31 Jul Quick al-Marwalah Follow-Ups
Well, Ben, much as I look forward to dining with you to discuss these issues further, I won’t take that bet, because I tend to agree with you that al-Marwalah could be detained under the laws of war themselves, if the evidence could fairly be read, as you suggest, to indicate that he was engaged in combat against coalition forces under the direction of the Taliban. Such detention would, as in Hamdi, be for the purpose of incapacitating him from returning to the field of battle under our enemy’s command in Afghanistan. If and when the Taliban gives up the fight, such detention would end.
If that’s all you meant to say about al-Marwalah, then I apologize for overreading that portion of your book. I had assumed, however, that al-Marwalah was your lead example of the need to authorize detention on “premises [that] differ fundamentally from those of wartime detentions,” namely, incarcerations “designed to keep extremely dangerous individuals from acting on their deeply held murderous beliefs and instincts.” Why did I think this? Because you write that “the reason to detain men like Al-Marwalah . . . [is] that trained ‘Arab fighers’ who ‘don’t know’ if they’re Al Qaeda members pose a prospective menace to American lives.” (my itals)
If by this you only meant a menace to the lives of our armed forces in Afghanistan, then I misunderstood you. I had thought you meant a threat to the lives of American civilians, due not to al-Marwalah’s place in the command structure of the Taliban, but instead because of his training and characterization of himself as an “Arab fighter.”
It’s not important, though, what you meant in the book or how I (mis)read you. Let’s get down to brass tacks: What if al-Marwalah had not been discovered with the Taliban on the “back lines”? What if all we knew about him were his own statements that you quote, and the fact that he received rifle training at the Al-Farouq camp? Could he be preventively detained? (You suggest he could be criminally tried, but I don’t see it. Since when is “taking training from Al Qaeda” a crime, even today? [UPDATE: Oops. I was completely unfamiliar with 18 USC 2339D until Bobby mentioned it in a comment. Wow.)
I’d think the the answer is “no,” certainly under the AUMF or the Wilkinson opinion, and possibly under the Constitution, as well. Nor would I favor a new statute authorizing such detention. In this case, there’s not even the slightest evidence that al-Marwalah is amenable to committing any terrorist acts, letting alone doing so against U.S. civilians at al-Qaeda’s direction.
More important than this little squabble about al-Marwalah, however (although that does have the virtue of making the questions a bit more concrete), is what you call your “centerpiece” sentence: “The core of the authority should more or less track the domestic power to lock up the insane: A person should be subject to administrative detention if he is both a member or associate of opposing forces and dangerous for that reason.”
Notably, this sentence refers not to detention based on dangerousness evidenced by statements or beliefs, but instead to detention based on dangerousness demonstrated by association (of some unspecified manner and degree) with al Qaeda. This does get us a bit closer to one another, even if it is not yet sufficiently specified for statutory language. But boy, the logic of this is still rather far-reaching, no? Dangerousness evidenced by association with a violent group — as grounds for non-criminal detention? Can the government indefinitely detain —without criminal process — associates of crime families? Associates of street gangs? Members of the Michigan militia (or those who have received training at their camps)? Generally, no, we can’t — not even if they’re non-resident aliens. Indeed, unless there is proof beyond a reasonable doubt that he committed an offense, agreed to commit a crime, or intended to commit a crime and took a substantial step toward that end, we can’t even convict such a person based on the “dangerousness” that their associations might establish. So why the difference here — the jump all the way to civil commitment?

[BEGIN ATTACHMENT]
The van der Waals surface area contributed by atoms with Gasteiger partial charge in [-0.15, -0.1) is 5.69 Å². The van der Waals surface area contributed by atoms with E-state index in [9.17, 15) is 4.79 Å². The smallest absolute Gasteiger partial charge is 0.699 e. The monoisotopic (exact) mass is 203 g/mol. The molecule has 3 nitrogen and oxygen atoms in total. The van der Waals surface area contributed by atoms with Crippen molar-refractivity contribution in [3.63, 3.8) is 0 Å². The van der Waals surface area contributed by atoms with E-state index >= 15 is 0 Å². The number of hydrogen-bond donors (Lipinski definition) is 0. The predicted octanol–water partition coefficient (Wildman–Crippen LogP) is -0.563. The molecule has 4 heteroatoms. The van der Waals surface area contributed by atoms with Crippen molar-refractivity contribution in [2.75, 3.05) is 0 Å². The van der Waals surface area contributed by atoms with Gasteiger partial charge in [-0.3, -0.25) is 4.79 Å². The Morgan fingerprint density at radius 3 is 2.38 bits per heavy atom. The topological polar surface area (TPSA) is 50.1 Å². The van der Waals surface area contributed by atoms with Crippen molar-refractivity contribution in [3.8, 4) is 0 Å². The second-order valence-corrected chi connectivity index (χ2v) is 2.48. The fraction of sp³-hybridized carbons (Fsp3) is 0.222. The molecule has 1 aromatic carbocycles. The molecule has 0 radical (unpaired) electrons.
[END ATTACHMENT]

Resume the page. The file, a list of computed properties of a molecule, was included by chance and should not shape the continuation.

The analogy to detention of the mentally ill does not work, I’m afraid. Proof of dangerousness resulting from mental illness is not constitutionally sufficient as grounds for civil detention: The state must also prove “a special and serious lack of ability to control [one’s] behavior.” Kansas v. Crane. And it is constitutionally necessary to draw this additional distinction — between the ill-and-dangerous on teh one hand and those who are dangerous because they cannot control their behavior on the other — “lest ‘civil commitment’ become a ‘mechanism for retribution or general deterrence’–functions properly those of criminal law, not civil commitment.‘”
I’m not suggesting that lack of an ability to control one’s behavior is a necessary component of every preventive detention scheme. But the mental illness cases do demonstrate that something more is needed, besides simply proof of dangerousness, if the state wants to circumvent the criminal process, lest we begin to justify widespread preventive detention that is antithetical to our constitutional traditions. The trick — the difficult burden — is to figure out just what that extra “something” should be, once (or if) we venture outside the law-of-war model. And as of now, I’m much more comfortable leaving that question to the courts under the AUMF, to be worked out in cases such as al-Marri and Parhat, using the law of war as a template. After all, if we can’t come anywhere close to the magic formulation, even after all this posting, why do we think Congress could or would do any better? 😉